In this example case, the purpose of the first test was to check the lipid profile (cholesterol, triglycerides plus HDL and LDL) of this relatively young man.  Normally, this would not be done unless the person has known risk factors. In this case, Paul has a strong family history of early heart disease. His grandfather and two uncles have all died some years ago from heart attacks and recently, his 53-year old father has also had a fatal heart attack. His father had always been apparently healthy and had not had blood tests to check his lipids.   
 
What the results mean?
Two sets of results are shown from tests that have been performed just over two weeks apart.
 
  • In the first column of results, showing tests performed on the 28th of February Paul was found to have very high total cholesterol and LDL cholesterol.
  • The current results (16th March) have been done to confirm the initial results because they were so abnormal and because Paul had been drinking quite heavily prior to the first test. The second set of results are very similar to the first and have not changed after two weeks without alcohol.
  • The comment on the report states that Paul has a high probability of having familial hypercholesterolaemia. This is an inherited condition in which people have a very high risk of developing early coronary artery disease. They need to have treatment.
  • The results have been compared to a reference interval. This is shown on the far right (column 5).
  • The reference intervals represent the levels of cholesterol and triglycerides which would be considered ‘healthy’ for the general population.  (Note that for these two substances, the range given is not the same as most ‘normal’ ranges which are derived from the results for most healthy people. In this case they are derived from studies showing the levels at which the risk of developing early coronary artery or other atherosclerotic disease is acceptably low. Because our modern diet and lifestyle are not ideal, the statistical ‘normal’ ranges would be higher than is desirable.)
  • If your results are outside this range and flagged with an H (high) or L (low) this is just to draw your attention to them. If the total cholesterol, LDL cholesterol or triglyceride levels are flagged as high this suggests that you and your doctor should discuss strategies to reduce the levels.
  • Your results need to be interpreted by your doctor who will consider them in the context of your whole medical history, as well as the results of any other investigations you have had.
  • There are a number of other causes of high cholesterol results and also high triglyceride results. You should also look at the entry for lipid profile.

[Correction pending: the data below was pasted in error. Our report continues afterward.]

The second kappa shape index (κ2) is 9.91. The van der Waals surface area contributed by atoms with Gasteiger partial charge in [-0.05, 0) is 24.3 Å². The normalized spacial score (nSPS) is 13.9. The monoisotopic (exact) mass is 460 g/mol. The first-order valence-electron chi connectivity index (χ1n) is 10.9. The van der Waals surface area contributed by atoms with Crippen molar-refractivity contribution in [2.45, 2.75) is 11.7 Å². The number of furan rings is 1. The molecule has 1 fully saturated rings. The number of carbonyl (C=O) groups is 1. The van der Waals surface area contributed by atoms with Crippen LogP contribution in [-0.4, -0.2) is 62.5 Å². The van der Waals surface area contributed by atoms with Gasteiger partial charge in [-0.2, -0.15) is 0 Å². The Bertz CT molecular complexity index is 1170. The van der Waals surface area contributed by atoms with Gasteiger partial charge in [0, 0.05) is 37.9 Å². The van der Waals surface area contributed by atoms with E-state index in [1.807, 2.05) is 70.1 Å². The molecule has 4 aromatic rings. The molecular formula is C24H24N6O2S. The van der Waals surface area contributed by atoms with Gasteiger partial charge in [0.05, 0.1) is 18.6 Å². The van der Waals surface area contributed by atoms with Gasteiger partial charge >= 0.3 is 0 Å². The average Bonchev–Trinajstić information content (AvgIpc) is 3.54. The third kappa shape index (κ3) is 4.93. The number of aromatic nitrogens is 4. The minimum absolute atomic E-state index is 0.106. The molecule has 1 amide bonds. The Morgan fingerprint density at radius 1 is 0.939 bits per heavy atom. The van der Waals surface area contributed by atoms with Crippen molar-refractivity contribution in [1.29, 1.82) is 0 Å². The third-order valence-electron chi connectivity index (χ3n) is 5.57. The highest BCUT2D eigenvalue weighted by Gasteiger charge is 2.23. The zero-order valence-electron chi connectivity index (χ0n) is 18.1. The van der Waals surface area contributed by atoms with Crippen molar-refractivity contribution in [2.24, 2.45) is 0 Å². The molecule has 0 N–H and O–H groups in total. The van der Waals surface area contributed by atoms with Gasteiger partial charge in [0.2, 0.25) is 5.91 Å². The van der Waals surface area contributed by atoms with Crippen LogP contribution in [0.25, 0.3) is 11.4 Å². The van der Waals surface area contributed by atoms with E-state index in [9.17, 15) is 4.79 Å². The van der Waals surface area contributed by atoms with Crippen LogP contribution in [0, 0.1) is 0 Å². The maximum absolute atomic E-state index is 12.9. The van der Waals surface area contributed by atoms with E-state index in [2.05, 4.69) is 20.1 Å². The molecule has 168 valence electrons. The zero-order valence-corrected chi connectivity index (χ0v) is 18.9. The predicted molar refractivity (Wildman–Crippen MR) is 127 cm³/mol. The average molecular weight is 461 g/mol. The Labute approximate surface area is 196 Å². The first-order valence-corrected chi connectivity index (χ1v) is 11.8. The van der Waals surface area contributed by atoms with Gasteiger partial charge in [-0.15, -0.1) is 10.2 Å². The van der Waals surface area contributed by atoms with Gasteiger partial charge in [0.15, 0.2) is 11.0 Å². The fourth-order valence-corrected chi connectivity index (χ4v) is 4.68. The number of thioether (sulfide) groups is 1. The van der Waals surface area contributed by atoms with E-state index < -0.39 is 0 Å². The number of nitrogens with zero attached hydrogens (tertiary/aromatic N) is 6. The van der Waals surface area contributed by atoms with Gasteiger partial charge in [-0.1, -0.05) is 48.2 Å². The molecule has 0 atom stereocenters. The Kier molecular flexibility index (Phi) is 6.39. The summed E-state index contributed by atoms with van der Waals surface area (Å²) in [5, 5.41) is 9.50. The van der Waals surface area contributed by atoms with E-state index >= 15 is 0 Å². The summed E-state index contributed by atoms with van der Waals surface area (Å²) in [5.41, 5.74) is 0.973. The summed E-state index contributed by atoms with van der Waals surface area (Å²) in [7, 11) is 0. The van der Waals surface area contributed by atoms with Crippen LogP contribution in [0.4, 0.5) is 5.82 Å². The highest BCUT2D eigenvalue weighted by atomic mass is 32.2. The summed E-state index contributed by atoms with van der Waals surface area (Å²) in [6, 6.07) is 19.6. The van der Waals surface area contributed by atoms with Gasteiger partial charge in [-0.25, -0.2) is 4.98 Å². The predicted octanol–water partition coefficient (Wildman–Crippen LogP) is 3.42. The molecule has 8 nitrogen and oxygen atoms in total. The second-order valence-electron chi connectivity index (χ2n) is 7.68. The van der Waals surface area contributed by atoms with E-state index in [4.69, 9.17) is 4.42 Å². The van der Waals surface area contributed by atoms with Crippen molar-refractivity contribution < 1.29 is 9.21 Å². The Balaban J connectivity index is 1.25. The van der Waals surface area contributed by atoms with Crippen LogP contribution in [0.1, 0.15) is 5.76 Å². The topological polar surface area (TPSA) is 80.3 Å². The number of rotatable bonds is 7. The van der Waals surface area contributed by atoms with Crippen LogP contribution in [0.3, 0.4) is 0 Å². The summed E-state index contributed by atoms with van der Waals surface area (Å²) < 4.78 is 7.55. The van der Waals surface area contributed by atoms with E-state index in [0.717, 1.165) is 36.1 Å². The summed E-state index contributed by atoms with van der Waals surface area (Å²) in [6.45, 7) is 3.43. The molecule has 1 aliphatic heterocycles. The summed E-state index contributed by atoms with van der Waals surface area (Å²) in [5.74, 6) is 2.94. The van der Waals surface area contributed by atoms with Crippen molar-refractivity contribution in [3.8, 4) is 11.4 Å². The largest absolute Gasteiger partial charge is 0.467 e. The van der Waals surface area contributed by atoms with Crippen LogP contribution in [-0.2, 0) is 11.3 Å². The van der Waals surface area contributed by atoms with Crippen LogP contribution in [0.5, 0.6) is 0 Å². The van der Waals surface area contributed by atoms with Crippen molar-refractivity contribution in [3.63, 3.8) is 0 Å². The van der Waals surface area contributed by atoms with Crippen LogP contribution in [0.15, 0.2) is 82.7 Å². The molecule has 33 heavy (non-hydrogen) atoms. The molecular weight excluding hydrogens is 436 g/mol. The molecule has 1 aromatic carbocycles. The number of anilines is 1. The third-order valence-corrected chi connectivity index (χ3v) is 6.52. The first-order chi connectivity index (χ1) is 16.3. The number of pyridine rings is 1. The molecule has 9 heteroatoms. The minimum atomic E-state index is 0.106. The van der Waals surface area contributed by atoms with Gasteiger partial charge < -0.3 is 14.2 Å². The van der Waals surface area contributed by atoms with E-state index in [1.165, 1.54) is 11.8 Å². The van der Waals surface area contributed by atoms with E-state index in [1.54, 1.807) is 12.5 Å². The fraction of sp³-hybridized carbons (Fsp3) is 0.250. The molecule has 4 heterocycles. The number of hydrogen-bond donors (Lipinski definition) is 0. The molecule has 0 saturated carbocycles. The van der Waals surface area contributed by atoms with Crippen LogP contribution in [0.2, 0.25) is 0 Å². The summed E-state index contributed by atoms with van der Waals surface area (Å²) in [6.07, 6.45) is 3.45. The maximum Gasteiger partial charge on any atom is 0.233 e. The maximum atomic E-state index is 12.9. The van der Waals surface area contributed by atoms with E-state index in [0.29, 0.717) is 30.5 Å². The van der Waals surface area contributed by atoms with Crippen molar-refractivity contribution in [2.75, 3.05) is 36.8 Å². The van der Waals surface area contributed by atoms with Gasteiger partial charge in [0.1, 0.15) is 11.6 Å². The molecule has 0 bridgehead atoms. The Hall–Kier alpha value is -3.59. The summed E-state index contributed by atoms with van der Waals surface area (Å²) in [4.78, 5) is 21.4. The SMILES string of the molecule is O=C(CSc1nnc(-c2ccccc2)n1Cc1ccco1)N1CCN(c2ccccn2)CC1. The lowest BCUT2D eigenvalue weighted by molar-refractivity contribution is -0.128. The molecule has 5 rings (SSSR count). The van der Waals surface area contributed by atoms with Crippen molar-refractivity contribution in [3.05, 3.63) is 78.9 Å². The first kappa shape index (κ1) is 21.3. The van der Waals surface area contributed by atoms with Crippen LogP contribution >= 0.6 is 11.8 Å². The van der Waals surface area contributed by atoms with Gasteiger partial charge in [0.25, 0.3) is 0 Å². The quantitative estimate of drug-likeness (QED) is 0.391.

Who prepares your test results report?
 
Your tests will have been performed by scientists and/or pathologists (who are medical doctors).  The pathologist-in-charge who specialises in interpreting test results and observing and evaluating biological changes to make a diagnosis, will be responsible for your report. The pathologist is also available to discuss your results with your doctor.



 

What does the test result mean?

High HDL cholesterol is better than low HDL cholesterol. A healthy HDL cholesterol level is over 1 mmol/L.

However, your HDL cholesterol should be interpreted in the context of the overall findings from the lipid profile and in consultation with your doctor about other risk factors for heart disease.

About Reference Intervals

Is there anything else I should know?

HDL cholesterol should not be measured when a person is unwell. Cholesterol is temporarily low during acute illness, immediately following a heart attack, or during stress (like from surgery or an accident). You should wait about 6 weeks after any illness to have cholesterol measured.

In women, HDL cholesterol may change during pregnancy. You should wait about six weeks after your baby is born to have your HDL cholesterol measured.

Common Questions

What treatments are recommended for low HDL cholesterol levels?

If you have low HDL cholesterol you may be able to increase it by making some changes in your lifestyle. If you are a smoker, stopping smoking may increase your HDL cholesterol. Exercising more and, if you are overweight, losing weight may also help. A diet with a moderate intake of carbohydrates and fat helps maintain healthy HDL cholesterol levels. The type of fat you eat is also important, particularly avoiding `trans' fatty acids, such as the modified vegetable fats that may be present in deep fried `fast-foods'. Moderate alcohol consumption may increase HDL cholesterol. Taking fish oil supplements and Vitamin B3 supplements may also increase HDL cholesterol and your doctor may prescribe medication to help.

My HDL cholesterol is high. Is this a problem?

No. High HDL cholesterol is generally good.


Last Review Date: August 1, 2018